Be a vengeful god in this earth-shaking, world-ending strategy game.
Living as lowly mortals in the universe of Populous doesn’t seem like a lot of fun. They wander around, build a few huts, get in a slap-fight with the other side’s worshippers, and wait patiently for the Apocalypse. But since you play as the deity who’s calling the shots, looking at the big picture and raining fire down on the nonbelievers—well, that’s not bad at all.
[image1]The worshippers in the real-time strategy game Populous DS are not under your direct control, but you do have the ability to shape the world around them. Your most commonly used divine ability is to raise and lower the landscape, which must be flat on all sides for the little people to grow and prosper. You do this by flicking up and down with the stylus or hitting the A and B buttons, and since you’ll have to do this many thousands of times, you likely find the buttons to be an effective, rapid-fire way to level the plains.
Once your people are settled, they’ll begin to pray to you and give you spiritual powers, which allow you to send miracles like rain or flowers that let them grow faster. Eventually, you’ll be able to make your enemies suffer with powerful floods, typhoons, meteors, and volcanoes. Managing your spiritual powers is the main challenge of the game, as you’ll constantly struggle to keep your people prosperous while striking at the enemy.
[image2]While the concept is interesting, the visuals in Populous are not as appealing and seem dated. Each miracle you perform brings up a brief CG movie showing your god performing the chosen magical act, but the designs for the deity are bland and not particularly impressive. The stages do have a great deal of variety, from magma-flooded pits to floating Zen gardens, but the tiny people who populate them are very poorly animated.
Even when you call in your greatest miracle, Armageddon, to bring battles to a rapid conclusion and send your followers to the center of the map for a fight to the death, the graphics and animation are terribly lacking. What’s meant to be dramatic, with lightning striking all around and your followers melding into each other like they’re in a Highlander sequel, instead appears very simplistic.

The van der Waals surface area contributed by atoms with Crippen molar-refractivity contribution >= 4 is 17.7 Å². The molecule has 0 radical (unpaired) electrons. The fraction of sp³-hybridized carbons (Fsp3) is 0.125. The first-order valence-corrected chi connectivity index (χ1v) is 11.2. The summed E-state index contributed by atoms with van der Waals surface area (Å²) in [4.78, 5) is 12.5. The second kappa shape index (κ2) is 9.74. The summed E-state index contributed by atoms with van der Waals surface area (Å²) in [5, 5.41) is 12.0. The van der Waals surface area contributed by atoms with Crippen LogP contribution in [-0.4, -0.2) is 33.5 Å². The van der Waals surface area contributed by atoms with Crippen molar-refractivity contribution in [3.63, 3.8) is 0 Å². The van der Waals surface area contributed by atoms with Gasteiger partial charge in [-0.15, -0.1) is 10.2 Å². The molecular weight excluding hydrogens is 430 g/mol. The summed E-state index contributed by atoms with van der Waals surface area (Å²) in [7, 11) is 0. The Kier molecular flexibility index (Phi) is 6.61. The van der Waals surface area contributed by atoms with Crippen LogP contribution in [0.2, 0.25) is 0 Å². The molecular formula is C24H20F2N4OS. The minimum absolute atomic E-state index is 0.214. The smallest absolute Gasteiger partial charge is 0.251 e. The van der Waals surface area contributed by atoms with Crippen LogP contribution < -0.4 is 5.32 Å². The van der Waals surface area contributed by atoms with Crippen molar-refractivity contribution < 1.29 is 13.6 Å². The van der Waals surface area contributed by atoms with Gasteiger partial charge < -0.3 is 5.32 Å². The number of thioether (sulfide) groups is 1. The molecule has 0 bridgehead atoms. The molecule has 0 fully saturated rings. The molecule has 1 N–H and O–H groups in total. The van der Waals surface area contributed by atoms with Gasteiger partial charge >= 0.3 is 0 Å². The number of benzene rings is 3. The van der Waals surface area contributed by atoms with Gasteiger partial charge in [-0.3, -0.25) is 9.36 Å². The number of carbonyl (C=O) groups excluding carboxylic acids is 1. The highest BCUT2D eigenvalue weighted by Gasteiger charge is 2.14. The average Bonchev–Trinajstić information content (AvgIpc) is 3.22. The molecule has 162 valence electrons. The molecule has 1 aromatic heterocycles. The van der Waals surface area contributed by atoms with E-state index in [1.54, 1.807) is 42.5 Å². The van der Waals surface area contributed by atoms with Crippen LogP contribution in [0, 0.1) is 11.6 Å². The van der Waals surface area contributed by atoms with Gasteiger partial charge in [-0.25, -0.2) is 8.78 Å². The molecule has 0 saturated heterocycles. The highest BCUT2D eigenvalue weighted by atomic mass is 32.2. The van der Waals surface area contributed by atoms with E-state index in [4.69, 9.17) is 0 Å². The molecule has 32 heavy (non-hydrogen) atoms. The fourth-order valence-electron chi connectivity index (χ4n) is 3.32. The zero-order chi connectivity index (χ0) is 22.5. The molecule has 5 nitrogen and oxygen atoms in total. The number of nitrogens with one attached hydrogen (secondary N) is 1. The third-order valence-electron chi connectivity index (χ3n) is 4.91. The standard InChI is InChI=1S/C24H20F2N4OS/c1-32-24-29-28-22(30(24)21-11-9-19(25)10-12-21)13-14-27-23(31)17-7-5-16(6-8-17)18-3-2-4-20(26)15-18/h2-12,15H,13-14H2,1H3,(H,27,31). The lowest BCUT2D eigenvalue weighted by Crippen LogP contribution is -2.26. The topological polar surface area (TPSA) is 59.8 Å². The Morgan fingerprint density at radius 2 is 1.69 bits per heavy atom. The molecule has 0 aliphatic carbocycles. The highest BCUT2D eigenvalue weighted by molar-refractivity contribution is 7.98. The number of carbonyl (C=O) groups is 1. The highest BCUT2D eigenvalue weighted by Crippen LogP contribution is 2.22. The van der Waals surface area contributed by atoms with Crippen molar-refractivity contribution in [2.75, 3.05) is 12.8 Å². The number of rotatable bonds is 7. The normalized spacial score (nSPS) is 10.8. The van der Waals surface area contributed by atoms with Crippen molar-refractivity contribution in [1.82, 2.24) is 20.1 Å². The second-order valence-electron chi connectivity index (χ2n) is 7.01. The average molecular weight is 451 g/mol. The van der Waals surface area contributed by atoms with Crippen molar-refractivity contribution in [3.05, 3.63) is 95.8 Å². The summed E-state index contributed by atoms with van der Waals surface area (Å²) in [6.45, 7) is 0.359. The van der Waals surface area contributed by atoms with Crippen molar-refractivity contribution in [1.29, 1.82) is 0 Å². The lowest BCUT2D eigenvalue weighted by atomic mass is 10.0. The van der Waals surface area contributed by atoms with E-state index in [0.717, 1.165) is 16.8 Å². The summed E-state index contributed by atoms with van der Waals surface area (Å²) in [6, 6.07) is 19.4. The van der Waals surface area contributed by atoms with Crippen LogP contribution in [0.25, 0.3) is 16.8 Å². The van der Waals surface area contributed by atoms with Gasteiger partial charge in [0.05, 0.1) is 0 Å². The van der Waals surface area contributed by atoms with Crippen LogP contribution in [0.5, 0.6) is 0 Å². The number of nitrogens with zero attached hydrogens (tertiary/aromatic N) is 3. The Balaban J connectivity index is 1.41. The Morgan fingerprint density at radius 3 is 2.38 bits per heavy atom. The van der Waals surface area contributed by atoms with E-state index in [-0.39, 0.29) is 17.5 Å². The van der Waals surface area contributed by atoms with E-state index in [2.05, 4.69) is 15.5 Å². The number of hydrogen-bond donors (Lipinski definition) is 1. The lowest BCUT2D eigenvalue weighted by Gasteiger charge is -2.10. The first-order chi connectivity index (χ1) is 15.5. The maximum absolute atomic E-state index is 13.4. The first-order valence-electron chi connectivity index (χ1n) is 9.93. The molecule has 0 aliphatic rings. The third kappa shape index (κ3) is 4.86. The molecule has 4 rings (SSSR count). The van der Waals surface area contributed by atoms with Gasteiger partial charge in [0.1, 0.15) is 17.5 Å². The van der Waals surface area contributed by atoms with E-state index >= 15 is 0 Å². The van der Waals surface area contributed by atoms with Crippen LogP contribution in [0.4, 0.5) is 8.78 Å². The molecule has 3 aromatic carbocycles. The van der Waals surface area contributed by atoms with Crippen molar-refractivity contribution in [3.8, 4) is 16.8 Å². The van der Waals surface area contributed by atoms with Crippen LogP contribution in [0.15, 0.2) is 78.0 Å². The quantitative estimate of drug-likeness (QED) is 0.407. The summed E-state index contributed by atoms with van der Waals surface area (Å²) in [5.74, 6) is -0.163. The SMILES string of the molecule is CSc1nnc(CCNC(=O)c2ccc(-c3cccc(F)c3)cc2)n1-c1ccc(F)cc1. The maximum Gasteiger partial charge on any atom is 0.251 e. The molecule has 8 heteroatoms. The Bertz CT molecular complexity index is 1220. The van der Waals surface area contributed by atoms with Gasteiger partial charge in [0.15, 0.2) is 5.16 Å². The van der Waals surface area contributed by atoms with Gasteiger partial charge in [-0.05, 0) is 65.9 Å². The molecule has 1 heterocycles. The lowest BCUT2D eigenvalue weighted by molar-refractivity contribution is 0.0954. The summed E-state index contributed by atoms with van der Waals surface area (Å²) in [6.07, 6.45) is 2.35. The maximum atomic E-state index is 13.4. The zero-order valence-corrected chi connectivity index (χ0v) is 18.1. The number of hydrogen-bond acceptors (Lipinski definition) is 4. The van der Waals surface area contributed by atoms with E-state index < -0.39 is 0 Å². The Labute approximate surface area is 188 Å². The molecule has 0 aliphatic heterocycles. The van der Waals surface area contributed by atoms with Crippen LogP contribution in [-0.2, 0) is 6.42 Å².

[image3]While a majority of the game is visually uninspiring, the lower screen’s 3D topographical map is the exception. It’s quite good at combining all the landscape information you need in a slick-looking VR-styled way. With one glance you can easily tell which hills need to be flattened and which oceans need to be raised. Since you’re constantly fine-tuning the map while the clock runs out, this makes the most important component of the gameplay a breeze to manage.
The fifty challenge levels in Populous DS tend to emphasize different aspects of the gameplay, but by the end you’ll probably tire of the repetitive landscaping, which you must do every round. A few bonus modes can help extend the life of this title, like a Where’s Waldo?-style "Warrior Hunter" minigame and a gallery that lets you keep track of the unique warriors you’ve created via miracles.
Populous DS can be addicting once you get past the quirks that are unique to this series. This god-sim is an incredible challenge, and it’s a refreshing shift from more modern, conventional RTS games. The little worshippers in Populous may not look like much, but they’ll fight to the end of the earth for you, and it’s hard not to feel for their meager existence.